Rob Jones, MSA Chief Executive, said:
"This landmark development is the result of a lot of hard work by a small handful of people behind the scenes, with vital backing from thousands of supporters within the British motor sport community.
"In particular we must recognise the invaluable contributions of both the Rt Hon Ken Clarke, the Minister responsible for driving the legislation, and Ben Wallace MP, who has relentlessly championed the cause of motor sport within Westminster these past five years and kept the pressure on his colleagues when necessary. I would also like to thank all those who have lent their backing, whether by responding to consultation, writing to their MP or simply by voicing their support."
Before the primary legislation can become available to event organisers, secondary legislation ? in the form of a statutory instrument detailing the enabling powers ? is required. The MSA will work closely with the relevant stakeholders to achieve this as soon as possible following the General Election in May.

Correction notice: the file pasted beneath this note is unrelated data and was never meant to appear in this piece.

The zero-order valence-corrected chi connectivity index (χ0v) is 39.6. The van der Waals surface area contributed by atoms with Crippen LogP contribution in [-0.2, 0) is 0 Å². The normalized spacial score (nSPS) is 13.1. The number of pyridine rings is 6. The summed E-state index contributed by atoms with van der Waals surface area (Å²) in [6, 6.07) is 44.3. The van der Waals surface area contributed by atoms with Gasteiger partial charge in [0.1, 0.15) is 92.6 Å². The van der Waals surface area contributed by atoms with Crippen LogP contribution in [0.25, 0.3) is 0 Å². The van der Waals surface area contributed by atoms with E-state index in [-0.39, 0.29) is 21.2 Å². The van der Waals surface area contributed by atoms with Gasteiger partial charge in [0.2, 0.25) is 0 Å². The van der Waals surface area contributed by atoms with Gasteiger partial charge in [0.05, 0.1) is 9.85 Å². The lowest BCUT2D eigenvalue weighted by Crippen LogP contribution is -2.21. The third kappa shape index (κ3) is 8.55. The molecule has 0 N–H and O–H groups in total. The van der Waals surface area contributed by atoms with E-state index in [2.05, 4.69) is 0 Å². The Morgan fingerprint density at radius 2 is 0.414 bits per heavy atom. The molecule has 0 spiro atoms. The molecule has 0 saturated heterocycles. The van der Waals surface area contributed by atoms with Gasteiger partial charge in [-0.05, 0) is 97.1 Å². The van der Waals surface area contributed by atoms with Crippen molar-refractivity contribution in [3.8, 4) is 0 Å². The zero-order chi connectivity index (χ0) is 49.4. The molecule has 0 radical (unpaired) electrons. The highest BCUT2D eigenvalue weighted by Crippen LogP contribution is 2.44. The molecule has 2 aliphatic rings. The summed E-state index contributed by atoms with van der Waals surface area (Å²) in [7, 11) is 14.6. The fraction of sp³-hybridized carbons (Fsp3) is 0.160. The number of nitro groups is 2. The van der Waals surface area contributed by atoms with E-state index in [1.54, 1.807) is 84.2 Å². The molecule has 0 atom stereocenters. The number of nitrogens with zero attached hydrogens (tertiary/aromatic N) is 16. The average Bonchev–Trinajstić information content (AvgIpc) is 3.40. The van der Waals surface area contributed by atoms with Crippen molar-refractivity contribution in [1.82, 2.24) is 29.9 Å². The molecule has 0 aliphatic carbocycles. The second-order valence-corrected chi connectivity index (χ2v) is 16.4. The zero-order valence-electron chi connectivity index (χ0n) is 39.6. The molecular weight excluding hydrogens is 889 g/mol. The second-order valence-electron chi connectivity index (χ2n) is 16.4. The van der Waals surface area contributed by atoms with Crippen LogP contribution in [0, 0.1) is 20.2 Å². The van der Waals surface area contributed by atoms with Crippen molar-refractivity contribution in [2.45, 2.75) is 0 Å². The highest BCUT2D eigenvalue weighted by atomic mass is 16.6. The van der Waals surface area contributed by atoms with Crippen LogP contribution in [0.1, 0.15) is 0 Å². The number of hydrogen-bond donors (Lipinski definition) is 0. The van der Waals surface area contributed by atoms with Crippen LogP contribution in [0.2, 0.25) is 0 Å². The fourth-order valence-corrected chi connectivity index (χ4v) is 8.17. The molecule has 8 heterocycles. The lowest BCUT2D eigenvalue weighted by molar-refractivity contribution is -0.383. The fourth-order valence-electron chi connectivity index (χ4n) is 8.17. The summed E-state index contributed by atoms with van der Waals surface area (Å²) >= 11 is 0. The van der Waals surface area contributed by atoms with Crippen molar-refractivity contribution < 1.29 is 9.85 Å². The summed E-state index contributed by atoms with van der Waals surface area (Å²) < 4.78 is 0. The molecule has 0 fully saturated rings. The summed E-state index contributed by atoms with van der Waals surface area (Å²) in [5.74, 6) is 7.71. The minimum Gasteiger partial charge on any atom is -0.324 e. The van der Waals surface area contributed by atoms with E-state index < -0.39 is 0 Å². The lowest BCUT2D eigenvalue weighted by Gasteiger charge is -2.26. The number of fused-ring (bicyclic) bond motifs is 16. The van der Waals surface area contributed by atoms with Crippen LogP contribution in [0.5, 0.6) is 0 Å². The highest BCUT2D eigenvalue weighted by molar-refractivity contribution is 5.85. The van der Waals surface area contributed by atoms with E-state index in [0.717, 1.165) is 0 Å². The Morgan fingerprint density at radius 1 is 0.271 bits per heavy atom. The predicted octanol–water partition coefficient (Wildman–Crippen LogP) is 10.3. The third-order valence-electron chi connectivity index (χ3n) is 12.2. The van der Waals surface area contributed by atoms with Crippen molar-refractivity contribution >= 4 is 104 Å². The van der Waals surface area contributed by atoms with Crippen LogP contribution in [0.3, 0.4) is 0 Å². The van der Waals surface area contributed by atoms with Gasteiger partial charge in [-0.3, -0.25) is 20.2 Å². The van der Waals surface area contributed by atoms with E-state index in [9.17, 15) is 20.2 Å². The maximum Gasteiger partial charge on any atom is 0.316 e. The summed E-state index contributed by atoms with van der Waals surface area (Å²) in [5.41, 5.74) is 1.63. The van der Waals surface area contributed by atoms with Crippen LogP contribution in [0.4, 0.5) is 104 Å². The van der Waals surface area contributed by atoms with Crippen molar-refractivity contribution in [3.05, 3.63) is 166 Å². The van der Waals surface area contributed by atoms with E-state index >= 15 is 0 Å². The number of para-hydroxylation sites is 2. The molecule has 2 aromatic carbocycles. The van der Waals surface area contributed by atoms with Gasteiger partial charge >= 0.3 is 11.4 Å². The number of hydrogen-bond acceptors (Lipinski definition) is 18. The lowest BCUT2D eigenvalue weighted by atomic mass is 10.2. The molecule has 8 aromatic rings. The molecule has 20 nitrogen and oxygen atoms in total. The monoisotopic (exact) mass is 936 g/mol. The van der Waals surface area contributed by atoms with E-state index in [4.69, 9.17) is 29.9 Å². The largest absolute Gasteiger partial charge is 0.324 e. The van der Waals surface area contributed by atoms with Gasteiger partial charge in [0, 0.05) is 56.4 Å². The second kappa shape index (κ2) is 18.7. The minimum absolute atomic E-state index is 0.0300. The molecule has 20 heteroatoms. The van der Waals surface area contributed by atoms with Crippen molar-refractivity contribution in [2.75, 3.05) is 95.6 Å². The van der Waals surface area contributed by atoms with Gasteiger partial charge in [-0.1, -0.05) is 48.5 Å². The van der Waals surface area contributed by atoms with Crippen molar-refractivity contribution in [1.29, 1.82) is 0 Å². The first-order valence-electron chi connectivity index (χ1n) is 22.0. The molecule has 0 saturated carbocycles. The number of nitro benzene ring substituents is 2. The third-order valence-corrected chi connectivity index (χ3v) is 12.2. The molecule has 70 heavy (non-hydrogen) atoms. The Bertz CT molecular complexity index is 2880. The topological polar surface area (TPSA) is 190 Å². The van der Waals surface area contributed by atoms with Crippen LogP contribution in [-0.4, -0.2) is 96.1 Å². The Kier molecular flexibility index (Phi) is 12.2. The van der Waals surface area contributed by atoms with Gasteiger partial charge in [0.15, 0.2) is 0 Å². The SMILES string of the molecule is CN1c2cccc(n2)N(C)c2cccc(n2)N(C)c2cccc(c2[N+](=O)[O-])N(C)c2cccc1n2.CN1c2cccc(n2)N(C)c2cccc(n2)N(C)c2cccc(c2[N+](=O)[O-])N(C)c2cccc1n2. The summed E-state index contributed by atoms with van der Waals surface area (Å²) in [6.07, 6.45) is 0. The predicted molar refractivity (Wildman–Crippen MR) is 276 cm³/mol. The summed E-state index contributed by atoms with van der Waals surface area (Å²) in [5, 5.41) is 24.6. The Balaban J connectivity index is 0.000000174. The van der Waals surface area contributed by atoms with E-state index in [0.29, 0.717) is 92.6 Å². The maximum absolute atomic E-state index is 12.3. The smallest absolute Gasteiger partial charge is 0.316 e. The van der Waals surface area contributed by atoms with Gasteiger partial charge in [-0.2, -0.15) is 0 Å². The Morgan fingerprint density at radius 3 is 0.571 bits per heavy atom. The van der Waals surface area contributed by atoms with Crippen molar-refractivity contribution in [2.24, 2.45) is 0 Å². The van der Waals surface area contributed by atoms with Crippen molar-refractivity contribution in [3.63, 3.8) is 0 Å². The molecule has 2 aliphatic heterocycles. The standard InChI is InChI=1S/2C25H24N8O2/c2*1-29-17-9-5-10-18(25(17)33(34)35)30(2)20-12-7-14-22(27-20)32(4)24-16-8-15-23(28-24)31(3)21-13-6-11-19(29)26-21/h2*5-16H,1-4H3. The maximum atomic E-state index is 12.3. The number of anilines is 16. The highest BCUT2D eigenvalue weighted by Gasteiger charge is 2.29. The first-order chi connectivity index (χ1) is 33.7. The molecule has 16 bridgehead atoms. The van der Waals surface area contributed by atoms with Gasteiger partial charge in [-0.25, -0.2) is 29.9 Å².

UK Government launches consultation on Closed Road motor sport -MSA calls on the sport to respond to online consultation
Posted: March 6, 2014 2:35 PM
The Motor Sports Association - governing body of four wheel motor sport - has welcomed the launch of a government consultation regarding a proposed change in the law that would allow motor sport events to take place on closed public roads in Britain.